Thirteen Police Officers Fall Victim to Mob Violence in 2013: IPW
In the first three months of this year, a total of 13 police officers fell victim to violence, the Indonesia Police Watch chairman said on Monday, just days after two police officers were killed. “In 2013 so far, only three months have passed by and there have been 13 police members who were mobbed and slashed, two of whom have died. The latest case is the mobbing against Dolok Pardamean subdistrict police chief Adj. Comr. Andar Siahaan, which led to his death,” said IPW chairman Neta S. Pane.
He said that in first quarter of the year, six policeman were attacked by mobs and seven others were slashed with blades. Five of the victims were police officers while the rest were troopers. According to IPW data, 29 police officers were killed and 14 were injured in 2012, up from 20 police officers killed in 2011.
He attributed the violence to several factors, including low awareness of the law, the discriminatory attitudes of police officers and the lack of training on gathering evidence properly. “Considering these conditions, members of the National Police should improve the quality of their training so that they can become more professional. In the future, the public will increasingly be desperate in their actions, considering the complex socio-economic problems they face,” he said.
Indigenous Colombians free soldiers held for 24 hours
A group of indigenous Colombians has let go three soldiers it had been holding for 24 hours. Members of the Nasa tribe surrounded the soldiers, whom they suspect of shooting dead one of their leaders. The Nasa agreed to free them after the army promised to thoroughly investigate the death of Alvaro Chocue. The soldiers said Mr Chocue was shot in crossfire between them and left-wing rebels, but the Nasa suspect he was killed at an army checkpoint. Members of the Nasa indigenous guard formed a circle around the three soldiers in the town of Caldono, in south-western Colombia, where they held them for a night and a day. There has been tension between the Nasa and the military since last July, when the indigenous group demanded that all armed men leave their land, be they left-wing rebels, right-wing paramilitaries, police or army.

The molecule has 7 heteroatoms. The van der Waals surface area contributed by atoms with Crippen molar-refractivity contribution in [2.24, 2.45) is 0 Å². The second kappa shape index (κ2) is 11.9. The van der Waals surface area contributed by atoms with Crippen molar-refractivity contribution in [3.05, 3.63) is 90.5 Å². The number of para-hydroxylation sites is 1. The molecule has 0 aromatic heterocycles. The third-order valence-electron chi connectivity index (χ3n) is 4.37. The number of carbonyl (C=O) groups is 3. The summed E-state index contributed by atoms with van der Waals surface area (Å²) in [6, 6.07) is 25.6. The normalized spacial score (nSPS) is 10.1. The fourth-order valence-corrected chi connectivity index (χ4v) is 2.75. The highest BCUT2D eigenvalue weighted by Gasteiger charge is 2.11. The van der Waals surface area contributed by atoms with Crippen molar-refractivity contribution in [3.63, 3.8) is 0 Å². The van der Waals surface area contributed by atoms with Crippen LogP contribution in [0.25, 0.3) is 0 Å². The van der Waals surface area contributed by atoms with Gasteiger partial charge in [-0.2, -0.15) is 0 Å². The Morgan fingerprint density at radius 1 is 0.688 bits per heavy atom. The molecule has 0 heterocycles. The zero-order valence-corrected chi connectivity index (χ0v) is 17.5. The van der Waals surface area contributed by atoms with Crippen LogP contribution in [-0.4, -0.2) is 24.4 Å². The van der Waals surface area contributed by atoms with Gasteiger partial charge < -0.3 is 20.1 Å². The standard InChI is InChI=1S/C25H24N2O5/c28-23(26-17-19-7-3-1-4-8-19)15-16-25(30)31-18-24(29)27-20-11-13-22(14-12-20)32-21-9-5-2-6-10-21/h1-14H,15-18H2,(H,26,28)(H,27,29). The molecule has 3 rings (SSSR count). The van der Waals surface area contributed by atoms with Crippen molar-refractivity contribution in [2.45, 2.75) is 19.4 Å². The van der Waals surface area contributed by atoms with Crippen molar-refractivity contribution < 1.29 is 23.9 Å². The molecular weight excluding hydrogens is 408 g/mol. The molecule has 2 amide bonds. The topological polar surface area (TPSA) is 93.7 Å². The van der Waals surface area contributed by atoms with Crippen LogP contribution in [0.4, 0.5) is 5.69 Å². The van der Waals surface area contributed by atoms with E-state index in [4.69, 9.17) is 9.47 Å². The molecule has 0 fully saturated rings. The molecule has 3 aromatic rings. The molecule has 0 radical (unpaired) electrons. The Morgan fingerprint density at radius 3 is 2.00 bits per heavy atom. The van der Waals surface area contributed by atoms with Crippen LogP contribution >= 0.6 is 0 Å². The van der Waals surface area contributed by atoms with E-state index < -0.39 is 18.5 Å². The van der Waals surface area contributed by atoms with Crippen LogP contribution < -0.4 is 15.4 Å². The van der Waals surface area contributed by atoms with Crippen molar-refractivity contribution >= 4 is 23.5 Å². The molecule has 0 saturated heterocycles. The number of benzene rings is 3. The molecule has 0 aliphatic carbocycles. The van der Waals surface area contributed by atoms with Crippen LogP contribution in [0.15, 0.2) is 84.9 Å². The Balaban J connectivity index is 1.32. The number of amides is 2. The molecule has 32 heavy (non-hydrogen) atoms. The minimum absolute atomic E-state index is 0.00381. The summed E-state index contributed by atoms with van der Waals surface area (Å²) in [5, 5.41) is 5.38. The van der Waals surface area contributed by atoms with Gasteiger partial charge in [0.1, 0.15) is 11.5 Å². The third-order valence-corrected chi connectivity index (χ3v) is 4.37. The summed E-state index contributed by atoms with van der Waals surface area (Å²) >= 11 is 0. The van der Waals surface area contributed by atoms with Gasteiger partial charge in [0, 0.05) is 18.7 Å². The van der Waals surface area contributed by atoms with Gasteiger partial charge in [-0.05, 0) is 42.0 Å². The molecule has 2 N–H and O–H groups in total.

After the army refused to leave, the indigenous guard dragged a group of soldiers from their post on Cerro Berlin mountain, prompting the deployment of riot police. Cauca province is a rebel stronghold and the army says its presence there is key. But the indigenous group says army checkpoints are a magnet for rebel attacks, heightening the chance of the Nasa being caught in crossfire.
Moroccans protest high unemployment rate, living costs
Thousands of people have taken to the streets in the Moroccan capital, Rabat, to protest against the country’s high unemployment rate and cost of living. On Sunday, protesters marched through Rabat to demonstrate against the high jobless rate and growing expenses amid government plans to move ahead with social and economic reforms. Police officials say some 3,000 people gathered in peaceful protest, marching towards the parliament building in central Rabat. In the march organized by two trade unions, protesters chanted slogans against the government’s policies, demanding their “rights and freedoms,” AFP reported.
Activists from the February 20 movement also took part in the march. Witnesses say the protesters accused Prime Minister Abdelilah Benkirane of pushing Morocco into a “ravine.” Last December, people took to the streets to protest at high water and electricity prices. Many were injured in subsequent clashes. Anti-government protests broke out in Morocco on February 20, 2011. Morocco’s King Mohammed VI announced some reforms following the rallies, amending the Constitution to curtail his powers and hold early elections. The protesters, however, say the reforms do not go far enough. The country has been facing serious economic troubles over the past few years, with high unemployment rate and rising levels of poverty.